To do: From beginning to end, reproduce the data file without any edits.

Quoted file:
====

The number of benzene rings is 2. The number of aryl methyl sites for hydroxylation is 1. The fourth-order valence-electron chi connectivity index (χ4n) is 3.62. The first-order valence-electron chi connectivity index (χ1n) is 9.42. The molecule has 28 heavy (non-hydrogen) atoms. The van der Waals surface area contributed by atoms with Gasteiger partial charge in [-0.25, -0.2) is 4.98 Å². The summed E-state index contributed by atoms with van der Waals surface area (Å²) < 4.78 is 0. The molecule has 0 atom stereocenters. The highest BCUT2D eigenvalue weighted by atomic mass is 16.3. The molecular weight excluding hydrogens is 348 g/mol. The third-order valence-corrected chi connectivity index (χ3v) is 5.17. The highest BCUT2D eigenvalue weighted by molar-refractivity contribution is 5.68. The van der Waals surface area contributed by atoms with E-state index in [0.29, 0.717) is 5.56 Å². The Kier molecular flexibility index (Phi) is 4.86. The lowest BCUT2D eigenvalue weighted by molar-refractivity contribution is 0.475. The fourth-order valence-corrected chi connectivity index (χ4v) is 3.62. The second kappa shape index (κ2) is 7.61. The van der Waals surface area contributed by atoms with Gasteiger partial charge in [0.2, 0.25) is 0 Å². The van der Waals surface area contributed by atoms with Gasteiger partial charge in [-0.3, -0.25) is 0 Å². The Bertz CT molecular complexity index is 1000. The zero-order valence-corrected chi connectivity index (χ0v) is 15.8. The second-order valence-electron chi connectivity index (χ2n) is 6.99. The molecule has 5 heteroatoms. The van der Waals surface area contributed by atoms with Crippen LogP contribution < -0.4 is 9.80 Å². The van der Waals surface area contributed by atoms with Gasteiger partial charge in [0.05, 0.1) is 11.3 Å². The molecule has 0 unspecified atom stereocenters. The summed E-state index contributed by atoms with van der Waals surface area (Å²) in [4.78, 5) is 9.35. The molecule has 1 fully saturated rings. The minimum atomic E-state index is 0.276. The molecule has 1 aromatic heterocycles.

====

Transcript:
The number of benzene rings is 2. The number of aryl methyl sites for hydroxylation is 1. The fourth-order valence-electron chi connectivity index (χ4n) is 3.62. The first-order valence-electron chi connectivity index (χ1n) is 9.42. The molecule has 28 heavy (non-hydrogen) atoms. The van der Waals surface area contributed by atoms with Gasteiger partial charge in [-0.25, -0.2) is 4.98 Å². The summed E-state index contributed by atoms with van der Waals surface area (Å²) < 4.78 is 0. The molecule has 0 atom stereocenters. The highest BCUT2D eigenvalue weighted by atomic mass is 16.3. The molecular weight excluding hydrogens is 348 g/mol. The third-order valence-corrected chi connectivity index (χ3v) is 5.17. The highest BCUT2D eigenvalue weighted by molar-refractivity contribution is 5.68. The van der Waals surface area contributed by atoms with E-state index in [0.29, 0.717) is 5.56 Å². The Kier molecular flexibility index (Phi) is 4.86. The lowest BCUT2D eigenvalue weighted by molar-refractivity contribution is 0.475. The fourth-order valence-corrected chi connectivity index (χ4v) is 3.62. The second kappa shape index (κ2) is 7.61. The van der Waals surface area contributed by atoms with Gasteiger partial charge in [0.2, 0.25) is 0 Å². The van der Waals surface area contributed by atoms with Gasteiger partial charge in [-0.3, -0.25) is 0 Å². The Bertz CT molecular complexity index is 1000. The zero-order valence-corrected chi connectivity index (χ0v) is 15.8. The second-order valence-electron chi connectivity index (χ2n) is 6.99. The molecule has 5 heteroatoms. The van der Waals surface area contributed by atoms with Crippen LogP contribution < -0.4 is 9.80 Å². The van der Waals surface area contributed by atoms with Gasteiger partial charge in [0.05, 0.1) is 11.3 Å². The molecule has 0 unspecified atom stereocenters. The summed E-state index contributed by atoms with van der Waals surface area (Å²) in [4.78, 5) is 9.35. The molecule has 1 fully saturated rings. The minimum atomic E-state index is 0.276. The molecule has 1 aromatic heterocycles.